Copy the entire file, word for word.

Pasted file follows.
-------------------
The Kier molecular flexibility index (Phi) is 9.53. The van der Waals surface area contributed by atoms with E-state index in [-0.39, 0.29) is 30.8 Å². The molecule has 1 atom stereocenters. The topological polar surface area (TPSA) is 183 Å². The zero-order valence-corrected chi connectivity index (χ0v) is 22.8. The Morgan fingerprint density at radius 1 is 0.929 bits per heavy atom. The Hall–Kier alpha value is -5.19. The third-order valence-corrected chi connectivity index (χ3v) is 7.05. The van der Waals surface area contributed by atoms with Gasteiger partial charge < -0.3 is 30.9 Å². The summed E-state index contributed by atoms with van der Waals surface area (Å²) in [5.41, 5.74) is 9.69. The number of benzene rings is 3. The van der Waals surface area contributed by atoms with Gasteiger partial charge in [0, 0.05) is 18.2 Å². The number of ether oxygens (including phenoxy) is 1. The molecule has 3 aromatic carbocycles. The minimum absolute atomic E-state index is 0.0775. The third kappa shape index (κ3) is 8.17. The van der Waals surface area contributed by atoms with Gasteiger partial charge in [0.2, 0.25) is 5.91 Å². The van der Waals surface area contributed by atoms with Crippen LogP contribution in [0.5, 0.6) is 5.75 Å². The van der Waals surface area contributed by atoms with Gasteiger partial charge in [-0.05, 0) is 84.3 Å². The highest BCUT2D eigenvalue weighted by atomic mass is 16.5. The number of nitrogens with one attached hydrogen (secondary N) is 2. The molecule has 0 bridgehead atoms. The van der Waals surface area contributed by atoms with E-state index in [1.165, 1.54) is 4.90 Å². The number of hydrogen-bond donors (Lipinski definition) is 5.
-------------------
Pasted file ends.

The Kier molecular flexibility index (Phi) is 9.53. The van der Waals surface area contributed by atoms with E-state index in [-0.39, 0.29) is 30.8 Å². The molecule has 1 atom stereocenters. The topological polar surface area (TPSA) is 183 Å². The zero-order valence-corrected chi connectivity index (χ0v) is 22.8. The Morgan fingerprint density at radius 1 is 0.929 bits per heavy atom. The Hall–Kier alpha value is -5.19. The third-order valence-corrected chi connectivity index (χ3v) is 7.05. The van der Waals surface area contributed by atoms with Gasteiger partial charge < -0.3 is 30.9 Å². The summed E-state index contributed by atoms with van der Waals surface area (Å²) in [5.41, 5.74) is 9.69. The number of benzene rings is 3. The van der Waals surface area contributed by atoms with Gasteiger partial charge in [0, 0.05) is 18.2 Å². The number of ether oxygens (including phenoxy) is 1. The molecule has 3 aromatic carbocycles. The minimum absolute atomic E-state index is 0.0775. The third kappa shape index (κ3) is 8.17. The van der Waals surface area contributed by atoms with Gasteiger partial charge in [0.2, 0.25) is 5.91 Å². The van der Waals surface area contributed by atoms with Crippen LogP contribution in [0.5, 0.6) is 5.75 Å². The van der Waals surface area contributed by atoms with Gasteiger partial charge in [-0.05, 0) is 84.3 Å². The highest BCUT2D eigenvalue weighted by atomic mass is 16.5. The number of nitrogens with one attached hydrogen (secondary N) is 2. The molecule has 0 bridgehead atoms. The van der Waals surface area contributed by atoms with E-state index in [1.165, 1.54) is 4.90 Å². The number of hydrogen-bond donors (Lipinski definition) is 5.